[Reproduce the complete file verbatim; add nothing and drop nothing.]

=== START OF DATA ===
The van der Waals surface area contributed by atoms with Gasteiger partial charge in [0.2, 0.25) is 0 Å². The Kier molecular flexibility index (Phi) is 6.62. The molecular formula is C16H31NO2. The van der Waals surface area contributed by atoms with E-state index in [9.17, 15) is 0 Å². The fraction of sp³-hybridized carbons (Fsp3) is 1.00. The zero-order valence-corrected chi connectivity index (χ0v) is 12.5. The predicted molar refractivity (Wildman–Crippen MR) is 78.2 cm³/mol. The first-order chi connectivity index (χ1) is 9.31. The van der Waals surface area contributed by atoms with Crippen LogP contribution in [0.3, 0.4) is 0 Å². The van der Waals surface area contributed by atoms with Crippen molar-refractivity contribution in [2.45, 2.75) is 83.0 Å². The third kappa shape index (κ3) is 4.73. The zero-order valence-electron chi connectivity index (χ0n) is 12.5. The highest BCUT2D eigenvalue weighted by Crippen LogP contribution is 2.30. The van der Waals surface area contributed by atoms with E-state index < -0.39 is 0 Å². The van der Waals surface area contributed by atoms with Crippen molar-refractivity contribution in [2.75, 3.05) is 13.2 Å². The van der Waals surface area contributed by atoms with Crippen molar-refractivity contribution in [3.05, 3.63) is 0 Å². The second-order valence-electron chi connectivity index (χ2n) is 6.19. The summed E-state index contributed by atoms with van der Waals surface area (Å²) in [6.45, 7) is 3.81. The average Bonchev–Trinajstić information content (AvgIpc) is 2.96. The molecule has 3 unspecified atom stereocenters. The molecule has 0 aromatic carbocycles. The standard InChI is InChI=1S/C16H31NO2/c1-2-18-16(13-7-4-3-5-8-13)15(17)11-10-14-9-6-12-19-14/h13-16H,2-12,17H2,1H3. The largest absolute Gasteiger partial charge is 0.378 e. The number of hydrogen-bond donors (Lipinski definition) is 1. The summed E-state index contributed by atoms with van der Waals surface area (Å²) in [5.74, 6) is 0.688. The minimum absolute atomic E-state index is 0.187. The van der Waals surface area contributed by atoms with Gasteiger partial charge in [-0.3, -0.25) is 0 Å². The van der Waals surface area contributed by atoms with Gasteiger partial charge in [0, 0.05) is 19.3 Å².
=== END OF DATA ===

The van der Waals surface area contributed by atoms with Gasteiger partial charge in [0.2, 0.25) is 0 Å². The Kier molecular flexibility index (Phi) is 6.62. The molecular formula is C16H31NO2. The van der Waals surface area contributed by atoms with E-state index in [9.17, 15) is 0 Å². The fraction of sp³-hybridized carbons (Fsp3) is 1.00. The zero-order valence-corrected chi connectivity index (χ0v) is 12.5. The predicted molar refractivity (Wildman–Crippen MR) is 78.2 cm³/mol. The first-order chi connectivity index (χ1) is 9.31. The van der Waals surface area contributed by atoms with Crippen LogP contribution in [0.3, 0.4) is 0 Å². The van der Waals surface area contributed by atoms with Crippen molar-refractivity contribution in [2.45, 2.75) is 83.0 Å². The third kappa shape index (κ3) is 4.73. The zero-order valence-electron chi connectivity index (χ0n) is 12.5. The highest BCUT2D eigenvalue weighted by Crippen LogP contribution is 2.30. The van der Waals surface area contributed by atoms with E-state index < -0.39 is 0 Å². The van der Waals surface area contributed by atoms with Crippen molar-refractivity contribution in [2.75, 3.05) is 13.2 Å². The van der Waals surface area contributed by atoms with Crippen molar-refractivity contribution in [3.05, 3.63) is 0 Å². The second-order valence-electron chi connectivity index (χ2n) is 6.19. The summed E-state index contributed by atoms with van der Waals surface area (Å²) in [6.45, 7) is 3.81. The average Bonchev–Trinajstić information content (AvgIpc) is 2.96. The molecule has 3 unspecified atom stereocenters. The molecule has 0 aromatic carbocycles. The standard InChI is InChI=1S/C16H31NO2/c1-2-18-16(13-7-4-3-5-8-13)15(17)11-10-14-9-6-12-19-14/h13-16H,2-12,17H2,1H3. The largest absolute Gasteiger partial charge is 0.378 e. The number of hydrogen-bond donors (Lipinski definition) is 1. The summed E-state index contributed by atoms with van der Waals surface area (Å²) in [5.74, 6) is 0.688. The minimum absolute atomic E-state index is 0.187. The van der Waals surface area contributed by atoms with Gasteiger partial charge in [-0.3, -0.25) is 0 Å². The van der Waals surface area contributed by atoms with Gasteiger partial charge in [0, 0.05) is 19.3 Å².